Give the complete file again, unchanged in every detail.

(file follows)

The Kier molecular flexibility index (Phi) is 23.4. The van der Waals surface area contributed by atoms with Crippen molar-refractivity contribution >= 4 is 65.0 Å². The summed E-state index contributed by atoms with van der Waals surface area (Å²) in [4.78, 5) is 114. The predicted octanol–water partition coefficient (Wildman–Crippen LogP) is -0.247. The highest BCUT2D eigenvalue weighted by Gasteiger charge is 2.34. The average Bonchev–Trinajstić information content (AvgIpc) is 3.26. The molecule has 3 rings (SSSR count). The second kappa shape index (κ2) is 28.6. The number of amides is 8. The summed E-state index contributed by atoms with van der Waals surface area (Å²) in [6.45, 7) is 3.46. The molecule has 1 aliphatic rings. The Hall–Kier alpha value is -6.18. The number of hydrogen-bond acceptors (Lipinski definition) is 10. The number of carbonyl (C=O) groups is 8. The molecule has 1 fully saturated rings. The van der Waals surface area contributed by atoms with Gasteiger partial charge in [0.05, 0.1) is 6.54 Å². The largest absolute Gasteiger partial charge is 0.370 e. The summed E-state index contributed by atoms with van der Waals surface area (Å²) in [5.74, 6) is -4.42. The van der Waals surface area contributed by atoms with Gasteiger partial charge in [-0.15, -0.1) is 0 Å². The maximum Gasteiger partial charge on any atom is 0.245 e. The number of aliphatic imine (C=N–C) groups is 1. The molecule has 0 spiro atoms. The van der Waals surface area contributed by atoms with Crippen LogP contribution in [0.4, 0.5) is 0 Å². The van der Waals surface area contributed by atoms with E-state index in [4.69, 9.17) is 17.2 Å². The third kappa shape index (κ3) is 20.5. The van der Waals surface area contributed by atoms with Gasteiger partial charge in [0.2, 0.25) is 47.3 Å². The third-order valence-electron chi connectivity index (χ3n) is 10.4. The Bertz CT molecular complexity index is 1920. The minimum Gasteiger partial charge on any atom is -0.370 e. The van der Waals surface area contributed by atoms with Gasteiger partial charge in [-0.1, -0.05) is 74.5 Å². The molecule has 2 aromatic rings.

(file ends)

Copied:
The Kier molecular flexibility index (Phi) is 23.4. The van der Waals surface area contributed by atoms with Crippen molar-refractivity contribution >= 4 is 65.0 Å². The summed E-state index contributed by atoms with van der Waals surface area (Å²) in [4.78, 5) is 114. The predicted octanol–water partition coefficient (Wildman–Crippen LogP) is -0.247. The highest BCUT2D eigenvalue weighted by Gasteiger charge is 2.34. The average Bonchev–Trinajstić information content (AvgIpc) is 3.26. The molecule has 3 rings (SSSR count). The second kappa shape index (κ2) is 28.6. The number of amides is 8. The summed E-state index contributed by atoms with van der Waals surface area (Å²) in [6.45, 7) is 3.46. The molecule has 1 aliphatic rings. The Hall–Kier alpha value is -6.18. The number of hydrogen-bond acceptors (Lipinski definition) is 10. The number of carbonyl (C=O) groups is 8. The molecule has 1 fully saturated rings. The van der Waals surface area contributed by atoms with Gasteiger partial charge in [0.05, 0.1) is 6.54 Å². The largest absolute Gasteiger partial charge is 0.370 e. The summed E-state index contributed by atoms with van der Waals surface area (Å²) in [5.74, 6) is -4.42. The van der Waals surface area contributed by atoms with Gasteiger partial charge in [-0.15, -0.1) is 0 Å². The maximum Gasteiger partial charge on any atom is 0.245 e. The number of aliphatic imine (C=N–C) groups is 1. The molecule has 0 spiro atoms. The van der Waals surface area contributed by atoms with Crippen LogP contribution in [0.4, 0.5) is 0 Å². The van der Waals surface area contributed by atoms with E-state index in [4.69, 9.17) is 17.2 Å². The third kappa shape index (κ3) is 20.5. The van der Waals surface area contributed by atoms with Gasteiger partial charge in [0.2, 0.25) is 47.3 Å². The third-order valence-electron chi connectivity index (χ3n) is 10.4. The Bertz CT molecular complexity index is 1920. The minimum Gasteiger partial charge on any atom is -0.370 e. The van der Waals surface area contributed by atoms with Gasteiger partial charge in [-0.1, -0.05) is 74.5 Å². The molecule has 2 aromatic rings.